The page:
India to repackage state-supplied condoms in bid to attract users

A man shows a packet of government-supplied 'Nirodh' condoms after collecting it from a distribution centre at a hospital in New Delhi on April 1, 2015. -- PHOTO: REUTERS
A man shows a packet of government-supplied 'Nirodh' condoms after collecting it from a distribution centre at a hospital in New Delhi on April 1, 2015. -- PHOTO: REUTERS

NEW DELHI (REUTERS) - When it comes to the wrappers of India's state-supplied condoms, boring is out, attractive is in, but erotic is too much.

India is readying a redesign of the staid packaging of its half-century-old condom brand, incorporating pictures of handsome men and gorgeous women, in a desperate bid to seduce customers drawn to fancier versions sold by private firms.

The government gives away 650 million 'Nirodh' condoms each year in its safe sex campaign, but the text-heavy display and condoms crammed into a white plastic wrapper are a turnoff for many. "The government-made condom looks sick," said Vinod Poddar, a taxi driver in the capital, New Delhi, who has avoided the brand for years. "We need looks and quality, and it lacks both." To change this perception, India's health ministry has set up a panel to review pictures as well as more vibrant colours for the wrappers of condoms made by state-owned HLL Lifecare.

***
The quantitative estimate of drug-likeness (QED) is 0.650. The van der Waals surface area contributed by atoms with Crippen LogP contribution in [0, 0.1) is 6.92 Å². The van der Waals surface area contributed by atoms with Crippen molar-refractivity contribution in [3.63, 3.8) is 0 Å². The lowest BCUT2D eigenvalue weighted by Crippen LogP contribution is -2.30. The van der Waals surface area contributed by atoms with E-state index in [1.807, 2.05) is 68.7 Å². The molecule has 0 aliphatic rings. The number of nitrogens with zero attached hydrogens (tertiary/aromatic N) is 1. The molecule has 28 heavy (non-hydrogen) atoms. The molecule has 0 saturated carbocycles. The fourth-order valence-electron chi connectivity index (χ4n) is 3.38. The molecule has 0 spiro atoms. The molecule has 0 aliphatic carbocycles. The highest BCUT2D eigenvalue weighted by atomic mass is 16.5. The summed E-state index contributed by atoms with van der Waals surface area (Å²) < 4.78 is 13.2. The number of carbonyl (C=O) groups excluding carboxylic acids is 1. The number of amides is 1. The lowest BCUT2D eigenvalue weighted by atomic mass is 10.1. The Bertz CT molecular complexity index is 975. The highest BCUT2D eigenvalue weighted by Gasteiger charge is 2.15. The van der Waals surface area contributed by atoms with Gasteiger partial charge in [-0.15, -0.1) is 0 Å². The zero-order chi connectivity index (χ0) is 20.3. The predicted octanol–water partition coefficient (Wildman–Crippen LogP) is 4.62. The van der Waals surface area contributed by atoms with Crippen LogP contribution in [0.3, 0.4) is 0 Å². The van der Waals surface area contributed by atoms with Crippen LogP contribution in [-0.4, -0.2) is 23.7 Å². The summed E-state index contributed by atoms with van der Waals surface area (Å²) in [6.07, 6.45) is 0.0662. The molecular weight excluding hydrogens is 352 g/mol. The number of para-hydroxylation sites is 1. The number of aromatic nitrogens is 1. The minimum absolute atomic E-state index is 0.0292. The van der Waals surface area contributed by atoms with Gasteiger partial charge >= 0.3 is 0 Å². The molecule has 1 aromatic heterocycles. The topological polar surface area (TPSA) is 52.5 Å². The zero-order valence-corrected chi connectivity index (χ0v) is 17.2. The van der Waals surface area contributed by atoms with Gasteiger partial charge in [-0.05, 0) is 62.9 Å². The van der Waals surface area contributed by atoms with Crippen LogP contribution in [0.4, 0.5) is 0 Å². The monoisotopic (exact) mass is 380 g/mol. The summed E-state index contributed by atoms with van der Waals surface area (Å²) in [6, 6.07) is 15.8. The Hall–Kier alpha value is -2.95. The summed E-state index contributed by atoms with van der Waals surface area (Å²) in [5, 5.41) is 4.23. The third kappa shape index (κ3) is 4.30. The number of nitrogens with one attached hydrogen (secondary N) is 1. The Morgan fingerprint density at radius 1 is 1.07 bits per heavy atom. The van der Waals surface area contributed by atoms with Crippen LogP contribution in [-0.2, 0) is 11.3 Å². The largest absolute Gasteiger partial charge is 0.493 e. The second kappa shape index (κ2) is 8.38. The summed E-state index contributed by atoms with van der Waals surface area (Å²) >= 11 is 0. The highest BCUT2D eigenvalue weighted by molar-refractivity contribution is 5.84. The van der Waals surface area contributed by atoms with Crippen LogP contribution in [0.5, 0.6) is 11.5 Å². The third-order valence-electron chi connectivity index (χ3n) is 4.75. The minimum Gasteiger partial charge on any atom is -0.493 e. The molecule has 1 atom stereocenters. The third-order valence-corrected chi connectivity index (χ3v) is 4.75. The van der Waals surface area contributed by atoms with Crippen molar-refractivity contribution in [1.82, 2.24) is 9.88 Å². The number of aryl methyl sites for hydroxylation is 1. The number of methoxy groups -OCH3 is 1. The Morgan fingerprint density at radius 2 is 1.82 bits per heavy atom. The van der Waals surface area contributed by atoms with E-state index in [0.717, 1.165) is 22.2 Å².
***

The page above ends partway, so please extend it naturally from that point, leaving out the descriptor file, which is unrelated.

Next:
The male condom market in India, which has a population of more than 1.2 billion, was worth US$152 million (S$208 million) by 2011 and is expected to grow 18 per cent this year, says market research agency Ken Research.

But Nirodh fell out of favour over the years, in the face of competition from pricier Durex, made by the Reckitt Benckiser Group and KamaSutra, made by the Indian unit of Australia's Ansell Ltd.. Indian firms TTK Healthcare and Mankind Pharma also sell condoms.

While Durex uses vivid colours on its condom packs, KamaSutra and other Indian brands deploy pictures of scantily clad models.

Although "attractive" is the keyword in conservative India, where many men are still too embarrassed to shop for condoms, health ministry officials vowed not to go too far. "The packaging will have attractive images of couples, but they will not be erotic," said one.

The free Nirodh condoms cost the exchequer 1.8 rupees (S$0.04) apiece, but the government is willing to cough up more to boost their appeal to youngsters. In comparison, each Durex condom costs about 12 rupees.

Many villagers shun Nirodh because it's badly packaged and doesn't match the quality of rivals, a health worker in the central state of Chhattisgarh told Reuters.

The government vouches for the quality of its condoms, with a health ministry official saying they will be a lot more popular in their new avatar. "Nirodh is not finding favour right now," the official said."But you will be tempted to pick up the product."